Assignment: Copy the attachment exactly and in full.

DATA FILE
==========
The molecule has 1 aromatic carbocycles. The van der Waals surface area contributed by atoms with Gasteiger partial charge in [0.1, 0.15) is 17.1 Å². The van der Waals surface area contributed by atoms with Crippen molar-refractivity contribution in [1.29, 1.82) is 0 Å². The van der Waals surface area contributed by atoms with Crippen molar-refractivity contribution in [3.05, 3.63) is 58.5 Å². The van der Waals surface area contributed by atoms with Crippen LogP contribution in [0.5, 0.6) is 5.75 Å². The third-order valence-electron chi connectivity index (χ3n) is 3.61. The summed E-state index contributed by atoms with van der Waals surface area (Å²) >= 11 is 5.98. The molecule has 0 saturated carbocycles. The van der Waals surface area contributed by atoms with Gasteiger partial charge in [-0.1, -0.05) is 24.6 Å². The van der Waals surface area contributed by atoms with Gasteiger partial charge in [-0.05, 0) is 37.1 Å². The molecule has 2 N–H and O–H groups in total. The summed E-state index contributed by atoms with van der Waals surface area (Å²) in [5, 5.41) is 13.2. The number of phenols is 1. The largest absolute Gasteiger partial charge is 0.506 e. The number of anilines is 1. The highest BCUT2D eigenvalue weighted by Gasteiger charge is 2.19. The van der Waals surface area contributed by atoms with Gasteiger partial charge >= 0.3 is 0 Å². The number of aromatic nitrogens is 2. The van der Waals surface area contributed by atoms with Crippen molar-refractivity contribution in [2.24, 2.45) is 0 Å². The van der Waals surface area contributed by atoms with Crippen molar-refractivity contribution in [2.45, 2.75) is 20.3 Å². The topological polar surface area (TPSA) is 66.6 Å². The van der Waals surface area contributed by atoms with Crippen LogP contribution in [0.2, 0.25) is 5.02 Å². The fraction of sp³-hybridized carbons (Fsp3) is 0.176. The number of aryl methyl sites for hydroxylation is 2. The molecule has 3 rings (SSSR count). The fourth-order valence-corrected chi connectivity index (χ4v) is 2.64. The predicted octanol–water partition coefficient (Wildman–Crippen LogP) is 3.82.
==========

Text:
The molecule has 1 aromatic carbocycles. The van der Waals surface area contributed by atoms with Gasteiger partial charge in [0.1, 0.15) is 17.1 Å². The van der Waals surface area contributed by atoms with Crippen molar-refractivity contribution in [1.29, 1.82) is 0 Å². The van der Waals surface area contributed by atoms with Crippen molar-refractivity contribution in [3.05, 3.63) is 58.5 Å². The van der Waals surface area contributed by atoms with Crippen LogP contribution in [0.5, 0.6) is 5.75 Å². The third-order valence-electron chi connectivity index (χ3n) is 3.61. The summed E-state index contributed by atoms with van der Waals surface area (Å²) >= 11 is 5.98. The molecule has 0 saturated carbocycles. The van der Waals surface area contributed by atoms with Gasteiger partial charge in [-0.1, -0.05) is 24.6 Å². The van der Waals surface area contributed by atoms with Gasteiger partial charge in [-0.05, 0) is 37.1 Å². The molecule has 2 N–H and O–H groups in total. The summed E-state index contributed by atoms with van der Waals surface area (Å²) in [5, 5.41) is 13.2. The number of phenols is 1. The largest absolute Gasteiger partial charge is 0.506 e. The number of anilines is 1. The highest BCUT2D eigenvalue weighted by Gasteiger charge is 2.19. The van der Waals surface area contributed by atoms with Gasteiger partial charge >= 0.3 is 0 Å². The number of aromatic nitrogens is 2. The van der Waals surface area contributed by atoms with Crippen molar-refractivity contribution in [2.24, 2.45) is 0 Å². The van der Waals surface area contributed by atoms with Crippen molar-refractivity contribution in [2.45, 2.75) is 20.3 Å². The topological polar surface area (TPSA) is 66.6 Å². The van der Waals surface area contributed by atoms with Crippen LogP contribution in [0.2, 0.25) is 5.02 Å². The fraction of sp³-hybridized carbons (Fsp3) is 0.176. The number of aryl methyl sites for hydroxylation is 2. The molecule has 3 rings (SSSR count). The fourth-order valence-corrected chi connectivity index (χ4v) is 2.64. The predicted octanol–water partition coefficient (Wildman–Crippen LogP) is 3.82.